Statoil in massive North Sea discovery

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Norwegian part state-owned oil and gas enterprise Statoil has found new oil deposits in the North Sea that could represent the largest new discoveries in the past 20 years, eclipsing massive finds already revealed in 2011.

The 65 meter oil column located in sandstone from the Jurassic period, estimated to contain at least 200 to 400 million barrels of oil equivalent, was made at the Aldous Major South prospect. Statoil and its partners expect further finds in Aldous North and other areas immediately around their new discovery, which could mean that it holds even more oil than the enormous discovery made early this year at Skrugard in the Barents Sea, believed to have at least 500 million barrels of oil equivalent.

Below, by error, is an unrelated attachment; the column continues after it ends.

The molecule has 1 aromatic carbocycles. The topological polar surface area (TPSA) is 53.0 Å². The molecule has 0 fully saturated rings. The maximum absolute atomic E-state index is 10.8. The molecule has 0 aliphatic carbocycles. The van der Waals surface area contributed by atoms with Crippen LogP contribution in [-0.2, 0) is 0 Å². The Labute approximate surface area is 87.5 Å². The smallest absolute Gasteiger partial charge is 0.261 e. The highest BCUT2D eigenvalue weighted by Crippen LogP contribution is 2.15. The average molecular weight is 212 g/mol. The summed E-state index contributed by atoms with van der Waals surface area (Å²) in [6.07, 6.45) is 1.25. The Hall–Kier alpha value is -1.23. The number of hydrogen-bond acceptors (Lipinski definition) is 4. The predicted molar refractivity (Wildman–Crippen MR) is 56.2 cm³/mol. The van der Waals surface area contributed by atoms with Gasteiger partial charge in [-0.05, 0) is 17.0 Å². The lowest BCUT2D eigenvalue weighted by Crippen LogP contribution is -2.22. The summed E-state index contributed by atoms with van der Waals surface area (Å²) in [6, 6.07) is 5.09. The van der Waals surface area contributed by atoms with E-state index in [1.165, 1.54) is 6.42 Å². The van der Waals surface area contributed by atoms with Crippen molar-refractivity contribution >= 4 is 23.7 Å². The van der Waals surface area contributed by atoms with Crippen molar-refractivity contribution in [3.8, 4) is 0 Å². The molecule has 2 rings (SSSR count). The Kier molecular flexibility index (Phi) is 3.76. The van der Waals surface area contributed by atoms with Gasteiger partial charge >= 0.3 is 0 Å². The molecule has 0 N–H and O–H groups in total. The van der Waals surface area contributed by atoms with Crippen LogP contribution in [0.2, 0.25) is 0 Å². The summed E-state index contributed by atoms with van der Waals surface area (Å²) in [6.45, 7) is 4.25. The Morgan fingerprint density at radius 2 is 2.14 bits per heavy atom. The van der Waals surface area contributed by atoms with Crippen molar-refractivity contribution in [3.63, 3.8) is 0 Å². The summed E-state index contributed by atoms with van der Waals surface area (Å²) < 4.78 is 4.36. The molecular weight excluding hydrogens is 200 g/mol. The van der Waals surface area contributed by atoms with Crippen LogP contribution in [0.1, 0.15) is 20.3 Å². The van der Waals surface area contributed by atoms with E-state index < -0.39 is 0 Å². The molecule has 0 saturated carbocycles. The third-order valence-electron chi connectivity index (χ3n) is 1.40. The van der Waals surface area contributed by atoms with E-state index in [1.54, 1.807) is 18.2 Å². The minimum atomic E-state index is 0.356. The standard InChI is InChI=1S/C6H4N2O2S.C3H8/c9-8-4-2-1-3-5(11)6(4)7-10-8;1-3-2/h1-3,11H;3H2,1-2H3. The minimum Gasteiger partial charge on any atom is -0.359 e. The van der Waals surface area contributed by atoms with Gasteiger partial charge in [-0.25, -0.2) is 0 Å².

Erik Haugane, the CEO of Det Norske – one of Statoil’s partners in the project along with Petoro, and Lundin Norway – commented to newspaper Aftenposten that it was “great fun to be along with creating such value.” Det Norske has made five finds already this year, disclosing further new gas discoveries in the Barents Sea today that helped lift its share price. Haugane now believes that further exploration in Aldous North will see the number of barrels of oil equivalent go above those found in Norne in 1992, the last confirmed 500 million barrel find.

Statoil’s director of exploration in Norway, Gro G. Haatvedt, told newspaper Dagens Næringsliv that the find was “considerable,” promising to “take initiative to find a good area solution that maximizes value added.” The oil was described to be of high quality.

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